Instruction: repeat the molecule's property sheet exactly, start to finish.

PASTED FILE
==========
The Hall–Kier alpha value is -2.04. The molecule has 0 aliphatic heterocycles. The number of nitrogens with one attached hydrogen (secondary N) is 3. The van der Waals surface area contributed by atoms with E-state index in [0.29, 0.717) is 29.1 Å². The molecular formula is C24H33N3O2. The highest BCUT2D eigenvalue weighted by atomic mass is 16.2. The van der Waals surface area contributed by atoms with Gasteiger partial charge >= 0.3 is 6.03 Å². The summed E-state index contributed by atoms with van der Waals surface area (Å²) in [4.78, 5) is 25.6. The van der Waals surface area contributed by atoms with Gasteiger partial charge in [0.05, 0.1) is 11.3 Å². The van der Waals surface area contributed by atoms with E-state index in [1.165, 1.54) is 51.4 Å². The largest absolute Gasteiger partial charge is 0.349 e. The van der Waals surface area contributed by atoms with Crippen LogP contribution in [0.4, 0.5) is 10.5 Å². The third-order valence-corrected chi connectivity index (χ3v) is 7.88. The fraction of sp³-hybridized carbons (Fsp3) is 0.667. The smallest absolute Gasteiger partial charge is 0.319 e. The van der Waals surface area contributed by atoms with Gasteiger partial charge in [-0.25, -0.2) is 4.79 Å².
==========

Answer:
The Hall–Kier alpha value is -2.04. The molecule has 0 aliphatic heterocycles. The number of nitrogens with one attached hydrogen (secondary N) is 3. The van der Waals surface area contributed by atoms with E-state index in [0.29, 0.717) is 29.1 Å². The molecular formula is C24H33N3O2. The highest BCUT2D eigenvalue weighted by atomic mass is 16.2. The van der Waals surface area contributed by atoms with Gasteiger partial charge >= 0.3 is 6.03 Å². The summed E-state index contributed by atoms with van der Waals surface area (Å²) in [4.78, 5) is 25.6. The van der Waals surface area contributed by atoms with Gasteiger partial charge in [0.05, 0.1) is 11.3 Å². The van der Waals surface area contributed by atoms with E-state index in [1.165, 1.54) is 51.4 Å². The largest absolute Gasteiger partial charge is 0.349 e. The van der Waals surface area contributed by atoms with Crippen LogP contribution in [0.4, 0.5) is 10.5 Å². The third-order valence-corrected chi connectivity index (χ3v) is 7.88. The fraction of sp³-hybridized carbons (Fsp3) is 0.667. The smallest absolute Gasteiger partial charge is 0.319 e. The van der Waals surface area contributed by atoms with Gasteiger partial charge in [-0.25, -0.2) is 4.79 Å².